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Subject: Kerosene odor in storage boxes

Kerosene odor in storage boxes

From: Ramona Duncan-Huse <rduncan>
Date: Thursday, December 3, 1998
Anne Lane <alane [at] infoave__net> writes

>Our archivist received a collection of documents that had been
>stored near a kerosene stove.  She was unaware that they had either
>absorbed an odor through proximity or that there had been actual
>contamination due to a spill; but when they had been stored in
>buffered board document boxes for a time, there was a strong
>kerosene odor whenever the boxes were opened.

Your boxes could be a fire hazard; so that alone is a good reason to
toss them. Our organization would destroy the boxes so they would
not be reused.  I know it is very tempting for organizations with
limited budgets to reuse old boxes.  For a lot of reasons, they
should not--insects find the corrugations of boxes very pleasant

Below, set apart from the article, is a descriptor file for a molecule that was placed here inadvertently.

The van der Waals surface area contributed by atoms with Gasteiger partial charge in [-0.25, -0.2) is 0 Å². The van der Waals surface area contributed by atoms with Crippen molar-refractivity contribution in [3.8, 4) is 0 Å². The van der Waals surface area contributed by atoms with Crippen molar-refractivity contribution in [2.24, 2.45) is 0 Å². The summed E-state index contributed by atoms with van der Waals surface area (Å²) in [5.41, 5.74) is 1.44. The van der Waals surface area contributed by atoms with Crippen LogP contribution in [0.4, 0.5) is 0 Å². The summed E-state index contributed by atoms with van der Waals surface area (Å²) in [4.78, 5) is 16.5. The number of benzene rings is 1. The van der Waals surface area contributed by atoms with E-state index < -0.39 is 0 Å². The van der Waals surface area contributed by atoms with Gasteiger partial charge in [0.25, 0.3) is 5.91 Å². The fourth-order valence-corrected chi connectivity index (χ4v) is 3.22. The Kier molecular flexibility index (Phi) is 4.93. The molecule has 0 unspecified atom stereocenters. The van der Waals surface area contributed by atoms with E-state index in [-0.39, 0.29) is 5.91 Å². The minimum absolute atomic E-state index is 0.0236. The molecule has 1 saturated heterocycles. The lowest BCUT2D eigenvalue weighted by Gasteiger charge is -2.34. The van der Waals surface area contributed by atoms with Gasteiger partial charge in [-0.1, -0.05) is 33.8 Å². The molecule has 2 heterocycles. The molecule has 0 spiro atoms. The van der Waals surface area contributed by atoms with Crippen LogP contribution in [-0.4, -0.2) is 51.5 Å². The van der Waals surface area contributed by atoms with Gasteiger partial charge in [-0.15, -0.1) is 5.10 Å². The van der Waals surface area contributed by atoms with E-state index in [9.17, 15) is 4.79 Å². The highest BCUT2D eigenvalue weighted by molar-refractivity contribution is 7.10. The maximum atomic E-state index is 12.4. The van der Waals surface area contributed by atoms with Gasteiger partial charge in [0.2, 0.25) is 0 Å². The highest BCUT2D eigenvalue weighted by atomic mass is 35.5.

places to lay their eggs.  We have retained boxes purchased as
acid-free to store degrading diacetate negatives.  Now that we have
reboxed them, the used boxes emit the vinegar smell associated with
breakdown of those materials.  Yes, it is tempting to re-use, but
not at the expense of the new materials you wish to preserve.  For
various reasons we do rebox collections.  We have offered used boxes
to smaller institutions when we rebox other collections and random
pH tests indicate them to be near neutral.

Ramona Duncan-Huse
Head of Conservation
Indiana Historical Society

                  Conservation DistList Instance 12:50
                 Distributed: Tuesday, December 8, 1998
                       Message Id: cdl-12-50-011
Received on Thursday, 3 December, 1998

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